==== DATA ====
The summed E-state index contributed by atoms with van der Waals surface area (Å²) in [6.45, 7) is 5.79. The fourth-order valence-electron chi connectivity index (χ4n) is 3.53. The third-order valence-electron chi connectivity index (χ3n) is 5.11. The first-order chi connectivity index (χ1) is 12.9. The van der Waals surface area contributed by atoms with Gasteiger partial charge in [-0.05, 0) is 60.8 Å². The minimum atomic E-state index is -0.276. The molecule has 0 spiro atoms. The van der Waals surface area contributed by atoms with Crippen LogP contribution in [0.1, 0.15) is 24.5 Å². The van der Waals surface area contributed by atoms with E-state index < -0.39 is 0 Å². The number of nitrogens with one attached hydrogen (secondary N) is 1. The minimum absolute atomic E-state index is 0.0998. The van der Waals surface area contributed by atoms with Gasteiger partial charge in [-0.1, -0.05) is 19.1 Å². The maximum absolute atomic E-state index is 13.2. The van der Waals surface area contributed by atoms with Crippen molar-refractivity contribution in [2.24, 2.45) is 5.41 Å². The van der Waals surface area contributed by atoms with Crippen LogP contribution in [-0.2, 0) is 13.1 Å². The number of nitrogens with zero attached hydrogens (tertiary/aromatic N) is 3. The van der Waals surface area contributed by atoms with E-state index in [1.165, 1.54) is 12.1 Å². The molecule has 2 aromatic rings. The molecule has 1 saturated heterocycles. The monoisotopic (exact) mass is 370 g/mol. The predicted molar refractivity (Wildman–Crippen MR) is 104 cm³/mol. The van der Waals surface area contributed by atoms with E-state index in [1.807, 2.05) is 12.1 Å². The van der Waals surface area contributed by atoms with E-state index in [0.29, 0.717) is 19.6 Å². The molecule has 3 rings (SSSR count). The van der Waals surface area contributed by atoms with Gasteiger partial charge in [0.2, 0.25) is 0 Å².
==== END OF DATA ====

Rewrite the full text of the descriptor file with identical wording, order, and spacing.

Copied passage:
The summed E-state index contributed by atoms with van der Waals surface area (Å²) in [6.45, 7) is 5.79. The fourth-order valence-electron chi connectivity index (χ4n) is 3.53. The third-order valence-electron chi connectivity index (χ3n) is 5.11. The first-order chi connectivity index (χ1) is 12.9. The van der Waals surface area contributed by atoms with Gasteiger partial charge in [-0.05, 0) is 60.8 Å². The minimum atomic E-state index is -0.276. The molecule has 0 spiro atoms. The van der Waals surface area contributed by atoms with Crippen LogP contribution in [0.1, 0.15) is 24.5 Å². The van der Waals surface area contributed by atoms with E-state index < -0.39 is 0 Å². The number of nitrogens with one attached hydrogen (secondary N) is 1. The minimum absolute atomic E-state index is 0.0998. The van der Waals surface area contributed by atoms with Gasteiger partial charge in [-0.1, -0.05) is 19.1 Å². The maximum absolute atomic E-state index is 13.2. The van der Waals surface area contributed by atoms with Crippen molar-refractivity contribution in [2.24, 2.45) is 5.41 Å². The van der Waals surface area contributed by atoms with Crippen LogP contribution in [-0.2, 0) is 13.1 Å². The number of nitrogens with zero attached hydrogens (tertiary/aromatic N) is 3. The van der Waals surface area contributed by atoms with E-state index in [1.165, 1.54) is 12.1 Å². The molecule has 2 aromatic rings. The molecule has 1 saturated heterocycles. The monoisotopic (exact) mass is 370 g/mol. The predicted molar refractivity (Wildman–Crippen MR) is 104 cm³/mol. The van der Waals surface area contributed by atoms with E-state index in [1.807, 2.05) is 12.1 Å². The van der Waals surface area contributed by atoms with E-state index in [0.29, 0.717) is 19.6 Å². The molecule has 3 rings (SSSR count). The van der Waals surface area contributed by atoms with Gasteiger partial charge in [0.2, 0.25) is 0 Å².